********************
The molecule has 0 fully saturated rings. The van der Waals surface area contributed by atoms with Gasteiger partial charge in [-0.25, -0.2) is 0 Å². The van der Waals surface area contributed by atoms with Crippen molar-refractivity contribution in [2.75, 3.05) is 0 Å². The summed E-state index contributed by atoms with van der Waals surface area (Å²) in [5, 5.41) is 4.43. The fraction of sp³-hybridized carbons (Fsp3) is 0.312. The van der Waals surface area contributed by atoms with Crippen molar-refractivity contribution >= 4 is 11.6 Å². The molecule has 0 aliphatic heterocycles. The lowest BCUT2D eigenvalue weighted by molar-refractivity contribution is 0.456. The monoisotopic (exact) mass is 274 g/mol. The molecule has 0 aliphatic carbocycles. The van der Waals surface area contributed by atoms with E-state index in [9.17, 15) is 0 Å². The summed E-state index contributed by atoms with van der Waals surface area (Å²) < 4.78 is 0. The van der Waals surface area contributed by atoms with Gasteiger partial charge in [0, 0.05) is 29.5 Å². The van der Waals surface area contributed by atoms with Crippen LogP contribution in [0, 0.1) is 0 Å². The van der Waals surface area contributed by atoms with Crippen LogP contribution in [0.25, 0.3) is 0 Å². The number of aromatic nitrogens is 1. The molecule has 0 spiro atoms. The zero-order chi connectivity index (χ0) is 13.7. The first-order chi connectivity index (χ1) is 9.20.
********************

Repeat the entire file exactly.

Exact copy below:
The molecule has 0 fully saturated rings. The van der Waals surface area contributed by atoms with Gasteiger partial charge in [-0.25, -0.2) is 0 Å². The van der Waals surface area contributed by atoms with Crippen molar-refractivity contribution in [2.75, 3.05) is 0 Å². The summed E-state index contributed by atoms with van der Waals surface area (Å²) in [5, 5.41) is 4.43. The fraction of sp³-hybridized carbons (Fsp3) is 0.312. The van der Waals surface area contributed by atoms with Crippen molar-refractivity contribution >= 4 is 11.6 Å². The molecule has 0 aliphatic heterocycles. The lowest BCUT2D eigenvalue weighted by molar-refractivity contribution is 0.456. The monoisotopic (exact) mass is 274 g/mol. The molecule has 0 aliphatic carbocycles. The van der Waals surface area contributed by atoms with E-state index in [9.17, 15) is 0 Å². The summed E-state index contributed by atoms with van der Waals surface area (Å²) < 4.78 is 0. The van der Waals surface area contributed by atoms with Gasteiger partial charge in [0, 0.05) is 29.5 Å². The van der Waals surface area contributed by atoms with Crippen LogP contribution in [0, 0.1) is 0 Å². The van der Waals surface area contributed by atoms with Crippen LogP contribution in [0.25, 0.3) is 0 Å². The number of aromatic nitrogens is 1. The molecule has 0 spiro atoms. The zero-order chi connectivity index (χ0) is 13.7. The first-order chi connectivity index (χ1) is 9.20.